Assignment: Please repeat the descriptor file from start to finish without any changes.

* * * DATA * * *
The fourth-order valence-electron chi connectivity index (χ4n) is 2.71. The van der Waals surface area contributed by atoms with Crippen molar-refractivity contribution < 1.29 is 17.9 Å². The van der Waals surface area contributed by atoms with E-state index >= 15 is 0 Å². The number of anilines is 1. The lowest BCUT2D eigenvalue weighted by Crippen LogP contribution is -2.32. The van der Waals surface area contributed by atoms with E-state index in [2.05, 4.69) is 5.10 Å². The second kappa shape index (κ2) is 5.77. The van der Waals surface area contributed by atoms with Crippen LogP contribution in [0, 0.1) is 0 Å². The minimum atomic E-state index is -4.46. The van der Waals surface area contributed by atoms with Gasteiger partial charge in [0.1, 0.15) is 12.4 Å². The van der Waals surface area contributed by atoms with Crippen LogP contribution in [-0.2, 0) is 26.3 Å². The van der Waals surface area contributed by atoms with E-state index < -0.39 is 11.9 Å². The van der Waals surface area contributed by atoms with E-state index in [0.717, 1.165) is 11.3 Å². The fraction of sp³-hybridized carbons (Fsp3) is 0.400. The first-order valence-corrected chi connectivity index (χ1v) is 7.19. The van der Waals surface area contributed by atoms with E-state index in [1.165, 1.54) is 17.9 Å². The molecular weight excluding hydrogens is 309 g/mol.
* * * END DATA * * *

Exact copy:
The fourth-order valence-electron chi connectivity index (χ4n) is 2.71. The van der Waals surface area contributed by atoms with Crippen molar-refractivity contribution < 1.29 is 17.9 Å². The van der Waals surface area contributed by atoms with E-state index >= 15 is 0 Å². The number of anilines is 1. The lowest BCUT2D eigenvalue weighted by Crippen LogP contribution is -2.32. The van der Waals surface area contributed by atoms with E-state index in [2.05, 4.69) is 5.10 Å². The second kappa shape index (κ2) is 5.77. The van der Waals surface area contributed by atoms with Crippen LogP contribution in [0, 0.1) is 0 Å². The minimum atomic E-state index is -4.46. The van der Waals surface area contributed by atoms with Gasteiger partial charge in [0.1, 0.15) is 12.4 Å². The van der Waals surface area contributed by atoms with Crippen LogP contribution in [-0.2, 0) is 26.3 Å². The van der Waals surface area contributed by atoms with E-state index < -0.39 is 11.9 Å². The van der Waals surface area contributed by atoms with E-state index in [0.717, 1.165) is 11.3 Å². The fraction of sp³-hybridized carbons (Fsp3) is 0.400. The first-order valence-corrected chi connectivity index (χ1v) is 7.19. The van der Waals surface area contributed by atoms with E-state index in [1.165, 1.54) is 17.9 Å². The molecular weight excluding hydrogens is 309 g/mol.